Continuing their inspired run of interesting-people-curating from the permanent collection, aka DLA Piper Series: This Is Sculpture, Tate Liverpool is exhibiting a suitably eye-catching selection of film, sculpture and paintings selected by master milliner, Philip Treacy.
If anyone’s got heads covered, it’s Treacy. The man responsible for designing 36 hats for K-Mid and William’s wedding (including Beatrice’s bonkers creation), Treacy worked with Tate Liverpool’s Head of Exhibitions, Gavin Delahunty, to select works from the gallery’s collection for the new display, Conversation Pieces.
As you’d expect, the selection is chock full of fascinators.
Big hitters include Jackson Pollock’s energetic Number 14, Lucian Freud’s tender portrait of Leigh Bowery, and Francis Bacon’s Three Figures and Portrait (yes, that old favourite).
But, in a sense, these do to the exhibition what a large brimmed hat does to your view in the theatre: they run the risk of stealing the view. So take time to sit in the semi darkness, enjoying the woozy soundscapes and shape-shifting visuals projected in the artists’ films booths, and enjoy the hidden craftsmanship of Treacy’s sculptural hat blocks: those ghostly wooden negatives over which Treacy creates his set piece designs.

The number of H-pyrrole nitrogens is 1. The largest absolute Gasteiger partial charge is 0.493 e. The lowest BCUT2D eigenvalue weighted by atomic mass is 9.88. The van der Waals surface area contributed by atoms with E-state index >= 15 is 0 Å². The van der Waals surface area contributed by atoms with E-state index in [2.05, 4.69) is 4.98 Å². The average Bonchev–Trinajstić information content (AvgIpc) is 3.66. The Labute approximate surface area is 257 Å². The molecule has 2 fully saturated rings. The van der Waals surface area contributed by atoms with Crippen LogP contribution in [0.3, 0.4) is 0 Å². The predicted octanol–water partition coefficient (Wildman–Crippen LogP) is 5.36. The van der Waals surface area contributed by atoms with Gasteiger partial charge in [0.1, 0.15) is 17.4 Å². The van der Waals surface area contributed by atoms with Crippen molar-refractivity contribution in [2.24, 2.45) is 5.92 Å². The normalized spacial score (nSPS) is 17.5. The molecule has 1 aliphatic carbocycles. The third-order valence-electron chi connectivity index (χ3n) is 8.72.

We also enjoyed Andy Warhol’s pen and ink drawings from the 50s – some coloured by his friends, during his ‘colouring parties’ held at the ubertrendy Serendipity cafe – the forerunner to his ‘Factory studio’ production line.
Treacy’s selection is bold – we loved the translucent perspex screens Returning to an Abandoned Plant, by Liam Gillick, playful – Bruce Webber’s Galleon Hat is, surely, the highwater mark of headwear, and beautiful – the fragile doll-like sensuousness of Don Brown’s Yoko VIII – and, like all of the excursions in this series, continue to push back the boundaries of sculpture.
While you’re there, check out Poet Laureate Carol Ann Duffy’s curated exhibition too: lots of engaging fun with letters and typography here, as you’d expect – including an entire wall given over to Fiona Banner’s Don’t Look Back, a letraset evocation of the seminal Dylan documentary.
DLA Piper Series: This is Sculpture
15 July 2011 – 19 August 2012
Sponsored by DLA Piper
Queen Elizabeth II of the United Kingdom 1985
Screen Print on Paper
© The Andy Warhol Foundation for the Visual Arts, Inc./ARS, NY and DACS, London 2011